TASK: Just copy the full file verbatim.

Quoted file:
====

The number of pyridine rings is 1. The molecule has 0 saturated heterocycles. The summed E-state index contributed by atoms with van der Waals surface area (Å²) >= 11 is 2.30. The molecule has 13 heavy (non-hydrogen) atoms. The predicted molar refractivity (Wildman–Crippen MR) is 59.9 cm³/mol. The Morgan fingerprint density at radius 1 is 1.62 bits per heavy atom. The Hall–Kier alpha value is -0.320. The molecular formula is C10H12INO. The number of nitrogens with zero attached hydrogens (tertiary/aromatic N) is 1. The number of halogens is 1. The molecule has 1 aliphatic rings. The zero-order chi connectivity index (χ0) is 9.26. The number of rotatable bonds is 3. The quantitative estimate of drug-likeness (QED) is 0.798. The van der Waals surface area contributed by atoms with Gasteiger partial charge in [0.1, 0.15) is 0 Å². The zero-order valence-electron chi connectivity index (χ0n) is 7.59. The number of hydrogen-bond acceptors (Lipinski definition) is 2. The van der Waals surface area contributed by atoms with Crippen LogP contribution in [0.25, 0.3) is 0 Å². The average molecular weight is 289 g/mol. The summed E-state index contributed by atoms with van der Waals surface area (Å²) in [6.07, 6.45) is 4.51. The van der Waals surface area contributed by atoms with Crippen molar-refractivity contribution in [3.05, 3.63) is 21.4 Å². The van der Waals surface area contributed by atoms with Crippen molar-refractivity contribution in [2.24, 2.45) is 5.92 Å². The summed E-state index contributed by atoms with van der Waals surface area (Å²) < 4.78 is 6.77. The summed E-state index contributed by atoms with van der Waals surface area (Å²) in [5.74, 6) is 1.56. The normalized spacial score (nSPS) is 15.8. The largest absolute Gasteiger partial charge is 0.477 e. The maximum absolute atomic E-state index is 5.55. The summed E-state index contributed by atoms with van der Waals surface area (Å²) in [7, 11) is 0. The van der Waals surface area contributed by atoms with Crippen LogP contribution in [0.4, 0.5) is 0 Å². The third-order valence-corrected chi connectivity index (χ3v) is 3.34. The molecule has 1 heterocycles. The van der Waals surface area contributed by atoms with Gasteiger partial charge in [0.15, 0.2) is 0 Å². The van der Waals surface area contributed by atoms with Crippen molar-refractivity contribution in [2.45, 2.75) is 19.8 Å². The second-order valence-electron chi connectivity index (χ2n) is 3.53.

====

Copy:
The number of pyridine rings is 1. The molecule has 0 saturated heterocycles. The summed E-state index contributed by atoms with van der Waals surface area (Å²) >= 11 is 2.30. The molecule has 13 heavy (non-hydrogen) atoms. The predicted molar refractivity (Wildman–Crippen MR) is 59.9 cm³/mol. The Morgan fingerprint density at radius 1 is 1.62 bits per heavy atom. The Hall–Kier alpha value is -0.320. The molecular formula is C10H12INO. The number of nitrogens with zero attached hydrogens (tertiary/aromatic N) is 1. The number of halogens is 1. The molecule has 1 aliphatic rings. The zero-order chi connectivity index (χ0) is 9.26. The number of rotatable bonds is 3. The quantitative estimate of drug-likeness (QED) is 0.798. The van der Waals surface area contributed by atoms with Gasteiger partial charge in [0.1, 0.15) is 0 Å². The zero-order valence-electron chi connectivity index (χ0n) is 7.59. The number of hydrogen-bond acceptors (Lipinski definition) is 2. The van der Waals surface area contributed by atoms with Crippen LogP contribution in [0.25, 0.3) is 0 Å². The average molecular weight is 289 g/mol. The summed E-state index contributed by atoms with van der Waals surface area (Å²) in [6.07, 6.45) is 4.51. The van der Waals surface area contributed by atoms with Crippen molar-refractivity contribution in [3.05, 3.63) is 21.4 Å². The van der Waals surface area contributed by atoms with Crippen molar-refractivity contribution in [2.24, 2.45) is 5.92 Å². The summed E-state index contributed by atoms with van der Waals surface area (Å²) < 4.78 is 6.77. The summed E-state index contributed by atoms with van der Waals surface area (Å²) in [5.74, 6) is 1.56. The normalized spacial score (nSPS) is 15.8. The largest absolute Gasteiger partial charge is 0.477 e. The maximum absolute atomic E-state index is 5.55. The summed E-state index contributed by atoms with van der Waals surface area (Å²) in [7, 11) is 0. The van der Waals surface area contributed by atoms with Crippen LogP contribution in [0.4, 0.5) is 0 Å². The third-order valence-corrected chi connectivity index (χ3v) is 3.34. The molecule has 1 heterocycles. The van der Waals surface area contributed by atoms with Gasteiger partial charge in [0.15, 0.2) is 0 Å². The van der Waals surface area contributed by atoms with Crippen molar-refractivity contribution in [2.45, 2.75) is 19.8 Å². The second-order valence-electron chi connectivity index (χ2n) is 3.53.